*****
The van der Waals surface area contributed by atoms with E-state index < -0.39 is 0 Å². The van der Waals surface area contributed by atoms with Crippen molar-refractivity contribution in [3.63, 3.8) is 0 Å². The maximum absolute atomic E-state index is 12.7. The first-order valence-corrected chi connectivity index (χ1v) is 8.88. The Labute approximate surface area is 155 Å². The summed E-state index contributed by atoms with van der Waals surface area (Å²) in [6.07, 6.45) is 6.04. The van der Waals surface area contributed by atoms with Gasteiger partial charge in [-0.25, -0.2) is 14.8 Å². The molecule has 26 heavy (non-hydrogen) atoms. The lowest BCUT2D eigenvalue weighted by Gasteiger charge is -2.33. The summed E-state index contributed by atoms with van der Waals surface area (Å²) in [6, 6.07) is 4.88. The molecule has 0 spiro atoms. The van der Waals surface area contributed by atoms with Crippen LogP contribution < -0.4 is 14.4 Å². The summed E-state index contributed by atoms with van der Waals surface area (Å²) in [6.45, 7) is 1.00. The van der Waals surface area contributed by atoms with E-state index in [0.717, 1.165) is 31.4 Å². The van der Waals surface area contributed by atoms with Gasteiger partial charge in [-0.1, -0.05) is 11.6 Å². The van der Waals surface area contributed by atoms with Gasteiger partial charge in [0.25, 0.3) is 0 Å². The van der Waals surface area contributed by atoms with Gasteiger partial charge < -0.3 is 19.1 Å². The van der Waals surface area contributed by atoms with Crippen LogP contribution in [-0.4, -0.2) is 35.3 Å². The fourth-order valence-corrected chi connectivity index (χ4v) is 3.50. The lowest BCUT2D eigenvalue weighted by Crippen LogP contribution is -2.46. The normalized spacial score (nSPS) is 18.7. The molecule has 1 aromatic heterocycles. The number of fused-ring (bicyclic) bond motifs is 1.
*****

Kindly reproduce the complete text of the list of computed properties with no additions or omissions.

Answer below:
The van der Waals surface area contributed by atoms with E-state index < -0.39 is 0 Å². The van der Waals surface area contributed by atoms with Crippen molar-refractivity contribution in [3.63, 3.8) is 0 Å². The maximum absolute atomic E-state index is 12.7. The first-order valence-corrected chi connectivity index (χ1v) is 8.88. The Labute approximate surface area is 155 Å². The summed E-state index contributed by atoms with van der Waals surface area (Å²) in [6.07, 6.45) is 6.04. The van der Waals surface area contributed by atoms with Gasteiger partial charge in [-0.25, -0.2) is 14.8 Å². The molecule has 26 heavy (non-hydrogen) atoms. The lowest BCUT2D eigenvalue weighted by Gasteiger charge is -2.33. The summed E-state index contributed by atoms with van der Waals surface area (Å²) in [6, 6.07) is 4.88. The molecule has 0 spiro atoms. The van der Waals surface area contributed by atoms with Crippen LogP contribution < -0.4 is 14.4 Å². The summed E-state index contributed by atoms with van der Waals surface area (Å²) in [6.45, 7) is 1.00. The van der Waals surface area contributed by atoms with E-state index in [0.717, 1.165) is 31.4 Å². The van der Waals surface area contributed by atoms with Gasteiger partial charge in [-0.1, -0.05) is 11.6 Å². The van der Waals surface area contributed by atoms with Gasteiger partial charge in [0.25, 0.3) is 0 Å². The van der Waals surface area contributed by atoms with Gasteiger partial charge < -0.3 is 19.1 Å². The van der Waals surface area contributed by atoms with Crippen LogP contribution in [-0.4, -0.2) is 35.3 Å². The fourth-order valence-corrected chi connectivity index (χ4v) is 3.50. The lowest BCUT2D eigenvalue weighted by Crippen LogP contribution is -2.46. The normalized spacial score (nSPS) is 18.7. The molecule has 1 aromatic heterocycles. The number of fused-ring (bicyclic) bond motifs is 1.